"In designing data collection strategies, survey researchers must weigh available resources against expected returns…
Considerable research has been conducted on methods for improving response rates to surveys. Several key factors are known to affect response rates, including salience of the survey (Herberlein and Baumgartner, 1978), form of mailing and monetary incentives (Dillman, 1991), and multiple contacts (Linsky, 1975, Dillman, 1991). A response-maximizing approach to multi-modal surveys, as best articulated by Dillman (1978), includes:
- A respondent-friendly questionnaire
- Up to five contacts with recipients of the survey, a brief pre-notice letter sent a few days prior to the arrival of the questionnaire; a questionnaire mailing that includes a detailed cover letter; a thank you/reminder postcard; a replacement questionnaire; a final contact, possibly by telephone.
- Inclusion of stamped return envelopes
- Personalized correspondence
- A token financial incentive
2. In: "The Effects of MultiWave Mailings on the External Validity of Mail Surveys" by Michael Dalecki, et al. Journal of the Community Development Society. 19(1) June 2010. University of Delaware:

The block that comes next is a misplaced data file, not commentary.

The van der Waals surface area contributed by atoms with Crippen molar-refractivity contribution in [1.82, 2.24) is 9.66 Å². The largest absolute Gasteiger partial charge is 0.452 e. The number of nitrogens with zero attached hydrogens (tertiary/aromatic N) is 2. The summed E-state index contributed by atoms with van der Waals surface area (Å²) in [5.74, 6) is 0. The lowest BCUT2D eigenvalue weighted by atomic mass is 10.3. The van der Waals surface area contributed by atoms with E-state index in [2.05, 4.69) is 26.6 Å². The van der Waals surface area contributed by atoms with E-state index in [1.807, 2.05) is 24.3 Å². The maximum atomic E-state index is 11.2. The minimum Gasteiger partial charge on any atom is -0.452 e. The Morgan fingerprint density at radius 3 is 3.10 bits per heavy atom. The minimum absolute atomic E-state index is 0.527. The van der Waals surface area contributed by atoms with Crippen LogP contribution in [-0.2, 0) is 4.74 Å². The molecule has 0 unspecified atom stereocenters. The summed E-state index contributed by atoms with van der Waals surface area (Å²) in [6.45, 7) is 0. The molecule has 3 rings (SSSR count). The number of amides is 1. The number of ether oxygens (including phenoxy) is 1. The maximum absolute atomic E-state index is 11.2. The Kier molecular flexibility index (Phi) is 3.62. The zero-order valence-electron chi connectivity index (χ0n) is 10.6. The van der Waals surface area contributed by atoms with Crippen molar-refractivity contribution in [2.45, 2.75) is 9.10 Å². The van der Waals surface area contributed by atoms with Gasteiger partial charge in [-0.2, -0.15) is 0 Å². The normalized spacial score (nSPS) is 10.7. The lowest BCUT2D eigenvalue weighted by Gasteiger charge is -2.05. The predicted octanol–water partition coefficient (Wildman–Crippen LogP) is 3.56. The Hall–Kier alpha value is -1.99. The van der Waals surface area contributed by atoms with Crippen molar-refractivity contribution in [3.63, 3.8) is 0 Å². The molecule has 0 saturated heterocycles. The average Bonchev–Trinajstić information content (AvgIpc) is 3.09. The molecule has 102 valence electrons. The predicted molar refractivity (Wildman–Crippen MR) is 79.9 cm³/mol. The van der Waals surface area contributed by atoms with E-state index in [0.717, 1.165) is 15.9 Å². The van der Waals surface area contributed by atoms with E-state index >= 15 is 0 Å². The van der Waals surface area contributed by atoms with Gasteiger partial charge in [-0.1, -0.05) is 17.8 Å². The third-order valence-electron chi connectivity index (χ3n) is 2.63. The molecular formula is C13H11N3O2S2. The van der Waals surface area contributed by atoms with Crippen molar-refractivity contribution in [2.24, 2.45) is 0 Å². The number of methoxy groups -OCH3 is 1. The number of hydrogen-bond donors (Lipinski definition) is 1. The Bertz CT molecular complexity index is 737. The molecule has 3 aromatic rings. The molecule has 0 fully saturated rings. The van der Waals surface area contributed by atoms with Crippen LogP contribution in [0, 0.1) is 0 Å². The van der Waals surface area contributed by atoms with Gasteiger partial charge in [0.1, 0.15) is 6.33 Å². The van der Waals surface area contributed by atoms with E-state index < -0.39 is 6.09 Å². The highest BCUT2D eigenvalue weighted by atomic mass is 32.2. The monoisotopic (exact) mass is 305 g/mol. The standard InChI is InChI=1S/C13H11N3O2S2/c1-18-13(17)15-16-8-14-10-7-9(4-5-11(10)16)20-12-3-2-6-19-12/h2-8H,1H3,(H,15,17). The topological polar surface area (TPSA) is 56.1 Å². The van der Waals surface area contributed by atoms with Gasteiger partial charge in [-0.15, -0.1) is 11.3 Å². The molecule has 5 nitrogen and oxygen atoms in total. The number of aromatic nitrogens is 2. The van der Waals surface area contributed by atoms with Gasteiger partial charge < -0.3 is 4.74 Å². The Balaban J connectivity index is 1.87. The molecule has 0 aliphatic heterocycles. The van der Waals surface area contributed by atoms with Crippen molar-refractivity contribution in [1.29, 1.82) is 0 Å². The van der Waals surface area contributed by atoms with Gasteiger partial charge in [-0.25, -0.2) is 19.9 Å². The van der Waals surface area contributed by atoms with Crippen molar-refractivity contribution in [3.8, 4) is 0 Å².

Abstract: Survey data, particularly mail questionnaires, are very useful in community development work. With relatively low cost, a practitioner can obtain valid information to determine community needs, support for programs and general attitudes and opinions of local citizens. Low response rates, however, can have serious effects on the validity of the data. Previous research has shown that follow-up mailings are essential to obtaining a high response rate to mail surveys. This paper examines the potential for sample bias if the number of mailings is reduced. Differences between groups responding to three waves of mailings to a statewide Pennsylvania survey (N = 9,957) are examined via log-linear techniques, using continuation ratio models. The results indicate that initial respondents differ from laggard respondents on five demographic characteristics, but differences diminish between early laggard and late laggard respondents. The implication is that single mailings of questionnaires could cause serious threats to the validity of the data. Multiple mailings and other methods to maximize response rates are necessary to improve the quality of survey data for community development work.